Friday, October 5, 2001
Imagine you are a defending champion and record holding Indy Car driver about to compete in the "Big Daddy" of your profession, the Indianapolis 500. Would you let your stiffest competitor freely pick one of your very best racecars to compete against you?
Piraes favor for
By Brandon Lee
Well, the racecourse is not an oval, nor is it on land, but this is essentially what the Lanikai Canoe Club has done entering Sunday's 50th Anniversary Bank of Hawaii Hinano Tahiti Molokai Hoe.
Lanikai is the defending titleholder and a four-time winner at the Molokai Hoe, considered the world championship of men's outrigger canoe racing. Last year, Lanikai crossed the 41-mile course from Hale O Lono Harbor on Molokai to the beach fronting the Hilton Hawaiian Village in a record four hours, 50 minutes, 31 seconds, breaking the record it set in 1995.
Recently, the Windward Oahu club purchased a new Mirage canoe, considered the best available. And last week, it allowed Pirae -- the top club in Tahiti the last several years and one of the strongest contenders in the Molokai Hoe after placing fourth in 2000 -- to borrow it to race Sunday.
"It could be taken that way," said Lanikai's Ikaika Harbottle, when asked if this was a risky move. "The equipment makes a difference, but it comes down to the paddlers. We want to have a race where everybody has good equipment, and then see who is the true winner."
Molokai to OahuWhat: 50th Anniversary Bank of Hawaii Hinano Tahiti Molokai Hoe
When: Sunday. Starts at 7:30 a.m., with first finisher expected around 12:30 p.m.
Where: 41 miles across the Kaiwi Channel from Hale O Lono Harbor, Molokai, to Hilton Hawaiian Village, Waikiki.
Who: 100-plus teams from Hawaii, the mainland, Australia, Canada, Hong Kong, Japan, New Zealand and Tahiti expected to compete.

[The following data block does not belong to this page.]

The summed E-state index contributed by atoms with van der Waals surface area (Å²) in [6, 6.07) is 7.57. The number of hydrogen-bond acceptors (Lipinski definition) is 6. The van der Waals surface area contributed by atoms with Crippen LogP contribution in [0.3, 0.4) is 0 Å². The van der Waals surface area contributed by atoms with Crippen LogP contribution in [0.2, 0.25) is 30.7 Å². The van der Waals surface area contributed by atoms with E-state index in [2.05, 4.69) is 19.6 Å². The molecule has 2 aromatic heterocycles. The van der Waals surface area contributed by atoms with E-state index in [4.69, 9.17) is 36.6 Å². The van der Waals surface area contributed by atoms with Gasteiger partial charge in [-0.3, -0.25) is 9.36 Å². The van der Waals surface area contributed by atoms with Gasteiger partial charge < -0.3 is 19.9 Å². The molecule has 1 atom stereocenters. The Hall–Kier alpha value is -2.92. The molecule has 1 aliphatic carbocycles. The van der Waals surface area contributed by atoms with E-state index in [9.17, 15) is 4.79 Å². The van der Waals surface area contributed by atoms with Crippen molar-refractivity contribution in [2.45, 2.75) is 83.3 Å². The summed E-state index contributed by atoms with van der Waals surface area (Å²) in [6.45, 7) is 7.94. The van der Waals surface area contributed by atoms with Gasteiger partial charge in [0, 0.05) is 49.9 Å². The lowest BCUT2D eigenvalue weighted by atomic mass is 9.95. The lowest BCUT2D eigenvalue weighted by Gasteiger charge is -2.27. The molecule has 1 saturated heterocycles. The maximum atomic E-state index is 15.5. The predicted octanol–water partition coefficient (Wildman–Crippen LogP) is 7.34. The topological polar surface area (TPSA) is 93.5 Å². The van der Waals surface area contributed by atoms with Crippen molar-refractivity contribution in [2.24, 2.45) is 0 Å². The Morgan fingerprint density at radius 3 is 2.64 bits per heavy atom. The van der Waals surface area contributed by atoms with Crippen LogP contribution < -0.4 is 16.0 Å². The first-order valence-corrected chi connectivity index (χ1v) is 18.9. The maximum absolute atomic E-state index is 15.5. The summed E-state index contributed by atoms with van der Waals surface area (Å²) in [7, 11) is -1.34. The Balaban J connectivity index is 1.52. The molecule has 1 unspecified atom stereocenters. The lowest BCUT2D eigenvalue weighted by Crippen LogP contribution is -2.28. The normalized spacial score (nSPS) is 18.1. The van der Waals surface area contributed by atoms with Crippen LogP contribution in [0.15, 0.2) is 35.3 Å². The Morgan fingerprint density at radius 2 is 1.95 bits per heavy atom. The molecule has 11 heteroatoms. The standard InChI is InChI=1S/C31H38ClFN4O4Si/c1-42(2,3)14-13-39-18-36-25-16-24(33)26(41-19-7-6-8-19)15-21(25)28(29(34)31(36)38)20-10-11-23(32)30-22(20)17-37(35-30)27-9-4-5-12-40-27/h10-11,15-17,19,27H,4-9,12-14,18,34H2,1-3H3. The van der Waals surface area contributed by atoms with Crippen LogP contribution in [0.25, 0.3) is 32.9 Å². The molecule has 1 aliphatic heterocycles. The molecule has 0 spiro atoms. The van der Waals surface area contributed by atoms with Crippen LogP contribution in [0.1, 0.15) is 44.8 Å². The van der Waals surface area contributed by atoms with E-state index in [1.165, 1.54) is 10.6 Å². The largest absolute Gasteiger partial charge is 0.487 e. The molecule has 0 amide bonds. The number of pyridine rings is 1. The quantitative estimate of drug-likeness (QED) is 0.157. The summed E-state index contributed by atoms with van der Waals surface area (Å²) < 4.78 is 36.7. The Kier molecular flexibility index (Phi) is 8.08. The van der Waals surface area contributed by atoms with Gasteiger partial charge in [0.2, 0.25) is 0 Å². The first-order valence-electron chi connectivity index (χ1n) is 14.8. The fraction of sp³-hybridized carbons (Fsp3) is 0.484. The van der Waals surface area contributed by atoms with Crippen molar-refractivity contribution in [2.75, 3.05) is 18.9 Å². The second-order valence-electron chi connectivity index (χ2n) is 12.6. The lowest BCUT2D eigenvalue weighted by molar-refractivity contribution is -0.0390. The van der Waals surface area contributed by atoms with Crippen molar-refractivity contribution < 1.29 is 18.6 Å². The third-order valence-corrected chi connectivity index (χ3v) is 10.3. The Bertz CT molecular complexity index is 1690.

How: Nine-person crews with six in the canoe at one time, rotations made through open-ocean changes. Divisions include fiberglass and koa, with open and masters classifications for both.
So you know its members haven't suddenly gone crazy, Lanikai will be racing in an identical Mirage model. It's a little older, but it's the canoe the crew used to set the record last year.
Also, Lanikai loaning its new Mirage to Pirae is actually payback. In a move unprecedented before June, Pirae's members let Lanikai borrow a canoe of its choice from their fleet to compete in the He'e Moana race in Tahiti.
Lanikai crewmembers rigged and outfitted both Mirages identically, at the same time, before Pirae made its choice.
"It's honorable, it's up and up," steersman Jim Foti said. "We would have been stoked to paddle in a new canoe. But the one we won in last year has a little mana for us, and I think they knew that in choosing the new one."
Seven of nine paddlers are back from last year's record-setting championship crew. Besides Harbottle and Jim Foti, they are: Kai Bartlett, Kekoa Bruhn, Jim's brother John Foti, Mike Judd and Mike Pedersen. Joining them in the nine-man rotation are veteran Kalani Irvine, who took last year off, and newcomer Lucien Ouellette.
"Everybody is at least as good as they were last year," Jim Foti said. "I don't think we're any slower than last year. If somebody beats us, it's because they got faster."
Other than Pirae, the strong contenders expected among the 100-plus teams set to compete are the runner-up the last two years, Team New Zealand/Hawaii, as well as Kai Opua of the Big Island and two-time winner Outrigger Australia.
Team New Zealand/Hawaii should be helped by the addition of a Lanikai defector, steersman Karel Tresnak Jr. Outrigger Australia has not participated in the race since it last won in 1997.
This year's conditions are not expected to be particularly conducive for Lanikai, or for another record. Lanikai is known as a "surf" crew, and the waves crossing the Kaiwi Channel aren't forecasted to be as big as in 2000. Also, the tide will be going low during this year's race, causing the water to push the canoes out rather than in like last year.
"The weather is looking calm, so that favors the other teams more than us," said Pedersen, Lanikai's primary stroker. "It takes all nine guys to do well, with no mistakes. Then you need to be a little lucky with the course you choose."
And unlike with its canoes, it's a guarantee that Lanikai won't be sharing any of its intended course lines before the race.